While meat cooked with milk, given this symbolism, is inherently bad, this is not true about chametz.  Chametz is how we live our lives the other 11 and 1/2 months of the year.   Chametz is fertility, not austerity, and if one learns the lessons of matzah then one can live with chametz and make it part of serving God.   We do bring our leaven into the Temple.  As the first mishna in our chapter in Menachot states, there are some menachot that must come as chametz.  The point is not to overly indulge.  To bring these on the altar would be to evoke all the fertility rituals and the inappropriate behaviors that accompanied them.   The fecundity of chametz must be given limits, but within those limits, it too becomes a mitzvah.

Happenings at the Yeshiva

This week, the third and fourth year students wrapped up their learning of Yoreh Deah, and covered the area of bishul nakhri, the prohibition relating to kosher food cooked by a non-Jew.  This prohibition can be very wide-ranging, as it can apply to almost any food.  However, the Gemara already introduces two serious limitations in terms of the type of food - only food that cannot be eaten raw and only food that is "fit for a king's table" - and another limitation in terms of the way it was prepared - if a Jew participated in any (significant) way, it is not a problem.   We explored in shiur both the reasons for and the history of this prohibition, and how in practical terms it is interpreted and applied at the industrial kashrut level, and for travelers to foreign countries.

Students in the first and second year continued their studies of Hilkhot Shabbat.   They, together with the third and fourth-year students will soon be moving into full-force review prior to their taking of the semester final in the last week of yeshiva.

This week, also, was Yom HaZikaron and Yom Ha'Atzmaut.    On Yom HaZikaron, Yisrael Klitsner, a student who is an Israeli citizen and served in the army, spoke on a personal level about the meaning of Yom HaZikaron for him, showed a moving short clip with powerful images of funerals and sacrifices of the members of the IDF.  He then read to the yeshiva the words of a number of powerful songs that speak to the sacrifice on those serving in the army.  Particularly moving was the "Ballad of the Medic," which was played for the whole yeshiva, as we read and sang along.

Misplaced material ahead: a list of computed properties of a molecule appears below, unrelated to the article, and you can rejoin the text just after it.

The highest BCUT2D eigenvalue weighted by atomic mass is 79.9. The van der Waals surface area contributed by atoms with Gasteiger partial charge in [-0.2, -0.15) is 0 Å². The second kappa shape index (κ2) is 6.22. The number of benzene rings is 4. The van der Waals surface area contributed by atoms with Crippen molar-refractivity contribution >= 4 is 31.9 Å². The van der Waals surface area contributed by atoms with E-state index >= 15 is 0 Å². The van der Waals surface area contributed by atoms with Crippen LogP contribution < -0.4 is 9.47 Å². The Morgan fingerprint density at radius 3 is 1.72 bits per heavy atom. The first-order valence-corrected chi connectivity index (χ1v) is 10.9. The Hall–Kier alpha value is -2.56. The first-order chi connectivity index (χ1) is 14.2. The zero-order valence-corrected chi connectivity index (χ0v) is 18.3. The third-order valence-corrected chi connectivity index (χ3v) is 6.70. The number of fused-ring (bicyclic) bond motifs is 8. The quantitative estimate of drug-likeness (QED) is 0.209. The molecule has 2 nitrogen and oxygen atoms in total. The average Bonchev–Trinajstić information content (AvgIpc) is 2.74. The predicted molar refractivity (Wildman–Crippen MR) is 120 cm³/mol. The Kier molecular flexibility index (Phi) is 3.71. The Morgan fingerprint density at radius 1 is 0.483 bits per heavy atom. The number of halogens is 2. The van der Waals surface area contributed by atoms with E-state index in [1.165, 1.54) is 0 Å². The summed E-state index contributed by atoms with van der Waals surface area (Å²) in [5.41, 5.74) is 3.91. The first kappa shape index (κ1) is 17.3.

Throughout the day of Yom HaZikaron, we had a yahrtzeit candle burning in memorial of those who had made the ultimate sacrifice for the State of Israel and its people, and students took turns guarding the flame, and learning by the table which was draped with an Israeli flag and had the memorial candle in its center.  We ended our commemoration with the E-l maleh for the souls that had been lost, and with the singing of HaTikvah, underscoring the dream and reality for which they had given their lives.

On the following day, Yom Ha'Atzmaut, we began with a celebratory Shacharit, with Hallel and dancing.  This was followed by a terrific program arranged by Josh Frankel (YCT 2011).  It began with the learning of sources relating to the sanctity of Israel bi'chavruta.  Then, rather than culminating with a shiur, the rebbeim - myself, Rabbi Katz, Rabbi Love, and Rabbi Weiss - got up and one by one shared with the students something of their own relationship to the land and State of Israel.  How they understand the nature of its sanctity, whether they see the establishment of the State in messianic terms, what about it do they find most inspiring and meaningful, and what is its ultimate religious significance?  Because they were personal and from the heart, the presentations were powerful and resonated deeply with the students.

After this learning and presentations, students had an Israeli lunch (falafel!), and sang Israeli songs.  The day's activities culminated with a series of moderated discussions around the State of Israel and all of its complexities and challenges.  It was a wonderful day of chevrehshaft that was both intellectually and emotionally uplifting!
 Rabbi Polotchek
Finally, on Wednesday, we had the opportunity to have Rabbi Meshulam Polotchek of Williamsburg, a world renowned expert on the Pri Megadim, speak to the yeshiva about the life and scholarship of the Pri Migadim in commemoration of the Pri Migadim's 219th yahrtzeit, which will be this Shabbat.   This was the second yahrtzeit lecture we had this year, and is part of an ongoing series of yahrtzeit lectures of gedolei HaTorah